These Historic London Properties Are Being Transformed Into Luxury Developments

Luxury London living with a historical twist

Anna Tyzack takes a look at the historic properties being developed for luxury buyers in the capital.

These Historic London Properties Are Being Transformed Into Luxury Developments

Overlooking Horse Guards, on the site of Whitehall Palace in London, the War Office witnessed world-shaping events in the first half of the 20th century. It was the main control centre for the First World War and served as offices for Winston Churchill and Lord Haldane, the inspiration for Ian Fleming’s James Bond series. Now, following a six-year restoration costing more than £70 million, the Edwardian baroque building has been renamed The OWO – the Old War Office –and opens this summer as a palatial apartment building with residents enjoying access to the five-star amenities of London’s first Raffles hotel plus nine restaurants, spa and pool (theowo.london). 

The OWO, according to Rupert des Forges of Knight Frank, is part of a new breed of residence taking over London’s super prime property market. Until recently the wealthiest buyers chose between two types of property: lateral apartments in serviced new build blocks, and vertical townhouses without amenities but with plenty of style. These new luxury developments blend history and convenience to provide another option. 

Residences in The OWO and in 8 Eaton Lane in Belgravia, a new development of 42 luxury apartments in a Grade II-listed Victorian building, are grander and more architecturally important than the average prime central London townhouse, with higher ceilings and more ornate features, and they also offer all the facilities of a modern development including concierge, pools, spas, private cinemas and underground parking (8eatonlane.com). ‘Buyers have the best of both worlds – the aesthetic appeal of these historic buildings and all the services required for modern day living,’ Rupert says.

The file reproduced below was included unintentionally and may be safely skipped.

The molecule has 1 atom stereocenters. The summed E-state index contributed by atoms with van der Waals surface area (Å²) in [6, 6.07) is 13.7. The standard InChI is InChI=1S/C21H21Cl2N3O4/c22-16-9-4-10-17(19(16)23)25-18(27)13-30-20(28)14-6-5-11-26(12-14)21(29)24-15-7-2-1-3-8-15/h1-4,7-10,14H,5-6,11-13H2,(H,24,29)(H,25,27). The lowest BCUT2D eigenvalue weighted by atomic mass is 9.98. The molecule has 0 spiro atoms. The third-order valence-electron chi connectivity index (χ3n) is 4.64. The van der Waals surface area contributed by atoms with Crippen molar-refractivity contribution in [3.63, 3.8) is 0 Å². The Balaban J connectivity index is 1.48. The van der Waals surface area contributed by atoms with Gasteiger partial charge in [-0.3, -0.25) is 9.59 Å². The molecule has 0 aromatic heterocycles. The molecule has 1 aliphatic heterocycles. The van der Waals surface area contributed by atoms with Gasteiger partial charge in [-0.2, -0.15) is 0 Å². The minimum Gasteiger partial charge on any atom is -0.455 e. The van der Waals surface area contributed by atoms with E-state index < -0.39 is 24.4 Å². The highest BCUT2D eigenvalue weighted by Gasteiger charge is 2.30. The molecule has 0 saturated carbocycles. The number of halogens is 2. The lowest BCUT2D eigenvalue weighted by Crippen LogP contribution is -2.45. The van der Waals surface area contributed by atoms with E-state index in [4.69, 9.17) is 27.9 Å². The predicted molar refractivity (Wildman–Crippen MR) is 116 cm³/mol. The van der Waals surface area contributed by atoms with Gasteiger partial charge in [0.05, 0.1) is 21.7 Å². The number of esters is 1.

A bedroom at The OWO, designed by Albion Nord

They also appreciate these buildings for their juicy pasts – John Profumo worked in The OWO as Secretary of State for War before his affair with Christine Keeler was exposed – but also their commanding locations in London’s most desirable areas. The OWO is short walk from St James’s Park and the restaurants of Mayfair; 8 Eaton Lane is a stone’s throw from Buckingham Palace and Green Park. Meanwhile the Sky Villas at the top of newly developed Battersea Power Station, which benefit from a 24-hour concierge service, a residents’ lounge, gym, pool, spa and rooftop gardens, look out over the Thames and Battersea Park and are an easy stroll to the boutiques of Chelsea and Belgravia (batterseapowerstation.co.uk). Finally, although Rhodium’s Lancer Square development is new, its handsome design mirrors the pomp and grandeur of nearby Kensington Palace, and its location is sure to pull in eager purchasers looking for a slice of London’s royal history (lancersquare.co.uk).

Exterior of Lancer Square

Lancer Square

What’s more, in contrast to the stark minimalist interiors often found in new build luxury apartment blocks, the interiors inside these buildings veer towards classicism. At 9 Millbank, a luxury apartment development by St Edward in the former headquarters of the Imperial Chemical Company, the interiors have been designed by Goddard Littlefair to feel more like country houses than modern city apartments, with parquet flooring and black and white tones to complement historic features such as marble-lined walls, carved door frames, decorative plasterwork and panelling – the spa, cinema room and meeting room have a similar vibe (berkeleygroup.co.uk). Meanwhile, the interiors at 8 Eaton Lane by Millier, which reimagined Islay House in Scotland, are classically British with flourishes of French renaissance, inspired by the grandeur and proportions of the building. Similarly, the Knightsbridge Estate’s elegant new rental apartments come furnished by design studio Taylor Howes, renowned for its luxurious aesthetic (theknightsbridgeestate.co.uk).